Abdominal Separation and Weakness: Pelvic Physical Therapy Can Help

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By Dr. Lisa Ricker, DPT

This intimidating name refers to a condition where the large abdominal muscles down the front of the belly separate. Diastasis Rectus Abdominis or DRA is often see after childbirth, and is frequently described as a dome-like bulge in the middle of the belly.   It can be a frustrating condition since no matter how many crunches or abdominal exercises are done, DRA and the bulge can remain.  It can also contribute to other conditions of the pelvis, back and hips.

To understand what happens with DRA, it helps to understand a little bit of anatomy.  We have four layers of abdominal muscles:  Transverse Abdominis, Internal Obliques, External Obliques and Rectus Abdominis.  Rectus Abdominis are the two large abdominal muscles that are closest to the surface and meet in the center of the abdomen: the “6 pack” muscles.  The two sides of the muscle meet at the midline of the belly at the linea alba, which makes a line from the bottom of the breast bone all the way down the abdomen. This line is actually a piece of connective tissue that stretches and separates from the Rectus Abdominis in DRA.  DRA is common after childbirth but it can also occur from any situation that results in excessive stretch to abdominal muscles, such as obesity or hernias, and is not limited to women. Yes men it can happen to you!  Nevertheless, studies have shown that 100% of women who are 35 weeks pregnant have some DRA, with over 39% having some separation remaining after 6 month postpartum, so it is extremely common in this group.  The separation can be at any point along the linea alba, but it is most likely either at or above the belly button.

Most often DRA is first noticed as a belly bulge after childbirth.  Women often state, “I still look pregnant” even though it may be months, or even years, since their baby was born.   In other cases a DRA bulge may only be noticed when the abdominal muscles are tense like when coughing, when going from lying down to sitting up, or when doing exercises, especially abdominal exercise.   When lying down, DRA can look like a valley along the middle of the belly.  In extreme cases, which are not common, the separation is large enough to allow a hernia to occur, where the internal organs push against the skin.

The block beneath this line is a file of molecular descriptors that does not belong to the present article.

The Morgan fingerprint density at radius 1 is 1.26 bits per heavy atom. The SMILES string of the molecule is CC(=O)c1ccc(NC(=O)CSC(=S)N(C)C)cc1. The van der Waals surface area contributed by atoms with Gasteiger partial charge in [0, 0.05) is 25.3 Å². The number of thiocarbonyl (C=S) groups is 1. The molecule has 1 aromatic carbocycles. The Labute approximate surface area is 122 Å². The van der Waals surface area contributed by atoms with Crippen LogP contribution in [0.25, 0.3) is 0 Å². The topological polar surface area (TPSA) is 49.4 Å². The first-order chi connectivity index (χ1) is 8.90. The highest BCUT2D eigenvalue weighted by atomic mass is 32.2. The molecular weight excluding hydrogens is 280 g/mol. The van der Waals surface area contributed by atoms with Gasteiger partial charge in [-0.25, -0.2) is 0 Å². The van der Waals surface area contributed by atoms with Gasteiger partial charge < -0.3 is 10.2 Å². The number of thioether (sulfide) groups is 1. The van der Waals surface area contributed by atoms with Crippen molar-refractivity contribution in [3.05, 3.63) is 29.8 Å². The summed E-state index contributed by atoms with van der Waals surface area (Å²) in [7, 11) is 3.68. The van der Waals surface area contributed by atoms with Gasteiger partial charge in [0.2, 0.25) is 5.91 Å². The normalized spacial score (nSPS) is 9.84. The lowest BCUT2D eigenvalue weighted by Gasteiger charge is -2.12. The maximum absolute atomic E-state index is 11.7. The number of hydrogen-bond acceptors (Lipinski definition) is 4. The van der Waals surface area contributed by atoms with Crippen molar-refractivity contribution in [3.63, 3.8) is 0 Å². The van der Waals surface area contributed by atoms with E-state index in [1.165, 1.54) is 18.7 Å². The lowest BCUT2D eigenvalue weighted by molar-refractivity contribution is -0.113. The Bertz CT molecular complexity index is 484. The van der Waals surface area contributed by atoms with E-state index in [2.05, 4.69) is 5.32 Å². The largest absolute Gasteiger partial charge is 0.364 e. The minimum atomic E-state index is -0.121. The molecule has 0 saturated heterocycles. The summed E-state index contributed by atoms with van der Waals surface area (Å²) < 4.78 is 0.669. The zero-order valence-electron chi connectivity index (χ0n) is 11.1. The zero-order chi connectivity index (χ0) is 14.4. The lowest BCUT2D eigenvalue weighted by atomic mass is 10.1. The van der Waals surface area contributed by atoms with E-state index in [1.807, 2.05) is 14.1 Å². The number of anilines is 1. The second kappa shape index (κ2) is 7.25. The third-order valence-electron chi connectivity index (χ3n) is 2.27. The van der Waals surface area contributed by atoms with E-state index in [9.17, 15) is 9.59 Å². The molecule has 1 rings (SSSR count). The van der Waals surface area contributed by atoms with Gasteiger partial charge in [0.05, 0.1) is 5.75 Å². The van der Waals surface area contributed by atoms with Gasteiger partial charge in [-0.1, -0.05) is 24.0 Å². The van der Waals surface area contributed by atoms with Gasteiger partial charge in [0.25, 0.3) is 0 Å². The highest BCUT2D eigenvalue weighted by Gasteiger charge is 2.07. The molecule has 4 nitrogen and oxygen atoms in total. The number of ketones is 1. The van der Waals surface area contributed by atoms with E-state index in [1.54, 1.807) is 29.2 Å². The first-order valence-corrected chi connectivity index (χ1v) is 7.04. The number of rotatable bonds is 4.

DRA can have more than an aesthetic impact, however.  The abdominal muscles are important for stability and movement.  They work together with the pelvis and lower back to help movement and to transfer weight through the pelvic area, they form a wall that holds intestines and other organs in place, and they lend support to the pelvic floor.  With DRA, there can be an interruption of this support, or interference with movement. Many women with DRA indicate that they don’t feel as if they have any core strength, or have back instability, especially when they pick things up.  Separated abs can cause changes in posture, decreased stability, and pelvic floor problems, which can lead to urine leakage, constipation, pain with sex and low back pain.    

Many of these symptoms are also common right after childbirth, so it can be difficult to identify DRA initially.   Furthermore, within the first eight weeks postpartum significant decreases in any separation are often noted, with closure in some cases.  Therefore most women do not investigate treatment for DRA until a few months after birth, if at all.  Many aren’t aware that a pelvic health physical therapist can address DRA.

 

Research has shown that physical therapy is the chosen conservative therapy for treatment of DRA.  In rare conditions, notably hernia, surgery is recommended.  With DRA there are a number of items that a therapist can address.  The physical therapist will assess not only the DRA, but movement patterns, strength, range of motion, joints, and any other pertinent conditions.  The therapist will design a program to address any issues.  With respect to the DRA, in order for the connective tissue in the abdomen to become stronger, to heal, it requires specific tension and activity.  A physical therapist will design activities ensuring that the loading is appropriate.  In some cases the separation will not close, however the distortion and doming will be eliminated.  If DRA, prevents tension being maintained through the abdomen, there can also be use or overuse of other muscles in order to provide the necessary stability.  Back, pelvic, hip, other abdominal muscles can be overworked and fatigue or cause pain.  

 

A physical therapist can identify the muscles being used and modify the order in which the muscles are used, change the muscles being used, or strengthen the weak muscles so they are used more effectively. There is a focus on developing and using the deep, core muscles in many DRA therapies.   Additionally the therapist can address other impacts of pregnancy, where appropriate.  With the increase of weight and changes in body shape during pregnancy, many women change their posture to accommodate their growing baby.  This change in posture requires muscles to work differently in order to stay balanced:  some muscles have to work harder and can become shortened and very tight, and the opposite muscles may work less and become weakened and loose.  With the increase in hormones during pregnancy ligaments can become lax, especially in the pelvis.  This is important in order to allow childbirth, but it can also lead to a decrease in stability, and sometimes increase in pain.  A pelvic health physical therapist specializes in treatments for these conditions as well.

No matter how long it has been since you’ve noticed possible DRA, it’s never too late to be evaluated. Call our office today at 732-508-9926 and allow us to help you!

 

Tamra Wroblesky